27 • metaphor
by Chen Yuhong
you suspect love is
a voracious one-armed bandit
you keep on
feeding it a coin a coin a coin a coin a thousand times
love keeps up its response:
a thousand times
love swallows all of you
that hoard of desire -
the rumoured whole moon
has never appeared
not even once
The literal translation of this poem was made by Chenxin Jiang
The final translated version of the poem is by Chenxin Jiang
The shortest of the three poems by Chen Yuhong taken from her prize-winning collection, Suoyin* (which, literally, means 'Annotations'), that we translated in one workshop, this was by far the most difficult to get into reasonable English.
Chenxin (who's lived for a long time in the US) translated 'slot machine' in the literal; but we decided to go with the rather wonderful British term 'one-armed bandit'.
The real stumbling block was the second and third stanzas: 'you repeat...' and 'love repeats...' in the literals, which didn't sound quite right in English. We tried 'you keep on / feeding' and 'love keeps on responding'; then we went back to 'repeat' and 'repeats'; and finally we settled on 'you keep on' and 'love keeps up'.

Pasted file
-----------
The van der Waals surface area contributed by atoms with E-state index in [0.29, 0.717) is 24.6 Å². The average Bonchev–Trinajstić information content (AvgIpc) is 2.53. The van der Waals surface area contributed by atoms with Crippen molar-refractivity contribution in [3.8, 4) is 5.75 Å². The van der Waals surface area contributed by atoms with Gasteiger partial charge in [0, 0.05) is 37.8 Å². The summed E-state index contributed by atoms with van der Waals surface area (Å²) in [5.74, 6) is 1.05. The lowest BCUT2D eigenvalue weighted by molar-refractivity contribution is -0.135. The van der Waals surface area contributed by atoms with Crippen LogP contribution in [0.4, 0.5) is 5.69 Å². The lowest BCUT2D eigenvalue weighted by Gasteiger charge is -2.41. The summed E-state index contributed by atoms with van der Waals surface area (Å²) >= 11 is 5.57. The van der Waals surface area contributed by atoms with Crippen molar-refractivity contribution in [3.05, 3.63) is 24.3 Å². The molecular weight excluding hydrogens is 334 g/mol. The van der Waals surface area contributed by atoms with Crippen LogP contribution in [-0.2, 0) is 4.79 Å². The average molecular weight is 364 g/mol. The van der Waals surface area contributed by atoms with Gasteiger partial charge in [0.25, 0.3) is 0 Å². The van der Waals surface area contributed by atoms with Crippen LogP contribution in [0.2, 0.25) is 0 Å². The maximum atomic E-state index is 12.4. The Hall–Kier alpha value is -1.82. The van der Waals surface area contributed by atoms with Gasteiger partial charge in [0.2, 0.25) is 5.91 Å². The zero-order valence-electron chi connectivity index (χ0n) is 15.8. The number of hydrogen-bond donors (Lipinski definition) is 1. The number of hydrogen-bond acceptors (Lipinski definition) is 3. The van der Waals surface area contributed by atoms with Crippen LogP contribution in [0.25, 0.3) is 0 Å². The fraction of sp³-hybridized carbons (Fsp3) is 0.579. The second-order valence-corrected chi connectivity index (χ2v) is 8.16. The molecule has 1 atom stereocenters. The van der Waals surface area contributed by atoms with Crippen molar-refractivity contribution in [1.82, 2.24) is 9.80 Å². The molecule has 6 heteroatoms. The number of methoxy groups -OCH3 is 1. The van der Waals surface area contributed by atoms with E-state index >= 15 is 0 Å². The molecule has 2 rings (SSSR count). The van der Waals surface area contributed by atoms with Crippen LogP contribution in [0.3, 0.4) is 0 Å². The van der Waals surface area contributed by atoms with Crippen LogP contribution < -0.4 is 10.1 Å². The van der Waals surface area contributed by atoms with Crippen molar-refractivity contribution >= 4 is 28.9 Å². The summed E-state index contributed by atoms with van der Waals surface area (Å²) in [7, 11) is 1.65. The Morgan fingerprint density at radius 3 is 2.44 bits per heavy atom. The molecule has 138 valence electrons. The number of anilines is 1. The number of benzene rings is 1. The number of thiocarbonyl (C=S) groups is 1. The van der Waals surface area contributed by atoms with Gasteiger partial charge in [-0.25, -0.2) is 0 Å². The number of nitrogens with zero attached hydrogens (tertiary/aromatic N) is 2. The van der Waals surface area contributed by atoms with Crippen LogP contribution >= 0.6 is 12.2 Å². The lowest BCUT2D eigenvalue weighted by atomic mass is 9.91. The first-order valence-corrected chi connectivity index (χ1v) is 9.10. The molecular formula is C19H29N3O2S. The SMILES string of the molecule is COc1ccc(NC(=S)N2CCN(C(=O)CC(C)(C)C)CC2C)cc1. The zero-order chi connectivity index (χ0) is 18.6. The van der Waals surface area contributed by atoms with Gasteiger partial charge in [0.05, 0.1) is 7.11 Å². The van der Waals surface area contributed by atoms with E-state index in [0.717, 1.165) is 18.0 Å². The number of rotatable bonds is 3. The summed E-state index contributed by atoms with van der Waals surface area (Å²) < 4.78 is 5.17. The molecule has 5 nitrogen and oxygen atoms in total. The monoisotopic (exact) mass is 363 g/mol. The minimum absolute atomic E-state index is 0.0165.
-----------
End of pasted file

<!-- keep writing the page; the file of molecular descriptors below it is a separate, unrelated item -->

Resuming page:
Instead of 'put a coin in put a coin in put a coin in put a coin in a thousand times' we went for 'feeding a coin a coin a coin a coin a thousand times'.
* Chenxin Jiang, Chen's translator, writes:
'Suoyin, the title of this collection, consists of two characters: suo, to search, and yin, to hide or be hidden. The word suoyin first appears in the I Ching, where it denotes the search for obscure or hidden things; but it is also the word for a concordance to an ancient text, usually with extensive commentary - such as the Tang dynasty historian Shima Zhen's masterful suoyin on Shima Qian's classic text "Records of the Grand Historian".
'Chen explains in the preface to Suoyin that she has borrowed the word to describe the poet's search for metaphor (the Chinese word for metaphor, yinyu, contains the character yin, because metaphors are taken as a sort of hidden simile). Each of the poems in her collection is headed either suo (to search) or yin (metaphor). But the collection also doubles as a commentary on an ancient text, since Chen's own poems are interspersed with her translations of fragments of Sappho.'
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